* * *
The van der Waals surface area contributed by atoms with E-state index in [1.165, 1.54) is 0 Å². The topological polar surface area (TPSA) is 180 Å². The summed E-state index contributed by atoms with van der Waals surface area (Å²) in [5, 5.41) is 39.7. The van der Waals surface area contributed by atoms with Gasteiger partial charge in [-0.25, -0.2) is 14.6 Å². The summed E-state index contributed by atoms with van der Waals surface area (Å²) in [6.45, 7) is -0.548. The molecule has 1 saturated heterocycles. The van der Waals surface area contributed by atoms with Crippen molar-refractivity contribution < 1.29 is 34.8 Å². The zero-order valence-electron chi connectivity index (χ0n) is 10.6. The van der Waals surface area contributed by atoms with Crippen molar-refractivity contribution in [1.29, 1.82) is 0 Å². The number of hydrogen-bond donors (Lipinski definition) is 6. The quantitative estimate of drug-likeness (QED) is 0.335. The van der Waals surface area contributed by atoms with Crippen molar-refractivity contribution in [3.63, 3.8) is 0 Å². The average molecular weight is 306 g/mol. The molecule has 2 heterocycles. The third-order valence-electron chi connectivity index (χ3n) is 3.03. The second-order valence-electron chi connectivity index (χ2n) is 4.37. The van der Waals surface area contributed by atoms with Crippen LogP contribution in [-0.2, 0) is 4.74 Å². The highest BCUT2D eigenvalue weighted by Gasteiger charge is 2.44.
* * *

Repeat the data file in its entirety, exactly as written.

The van der Waals surface area contributed by atoms with E-state index in [1.165, 1.54) is 0 Å². The topological polar surface area (TPSA) is 180 Å². The summed E-state index contributed by atoms with van der Waals surface area (Å²) in [5, 5.41) is 39.7. The van der Waals surface area contributed by atoms with Gasteiger partial charge in [-0.25, -0.2) is 14.6 Å². The summed E-state index contributed by atoms with van der Waals surface area (Å²) in [6.45, 7) is -0.548. The molecule has 1 saturated heterocycles. The van der Waals surface area contributed by atoms with Crippen molar-refractivity contribution < 1.29 is 34.8 Å². The zero-order valence-electron chi connectivity index (χ0n) is 10.6. The van der Waals surface area contributed by atoms with Crippen molar-refractivity contribution in [1.29, 1.82) is 0 Å². The number of hydrogen-bond donors (Lipinski definition) is 6. The quantitative estimate of drug-likeness (QED) is 0.335. The van der Waals surface area contributed by atoms with Crippen molar-refractivity contribution in [3.63, 3.8) is 0 Å². The average molecular weight is 306 g/mol. The molecule has 2 heterocycles. The third-order valence-electron chi connectivity index (χ3n) is 3.03. The second-order valence-electron chi connectivity index (χ2n) is 4.37. The van der Waals surface area contributed by atoms with Crippen LogP contribution in [-0.2, 0) is 4.74 Å². The highest BCUT2D eigenvalue weighted by Gasteiger charge is 2.44.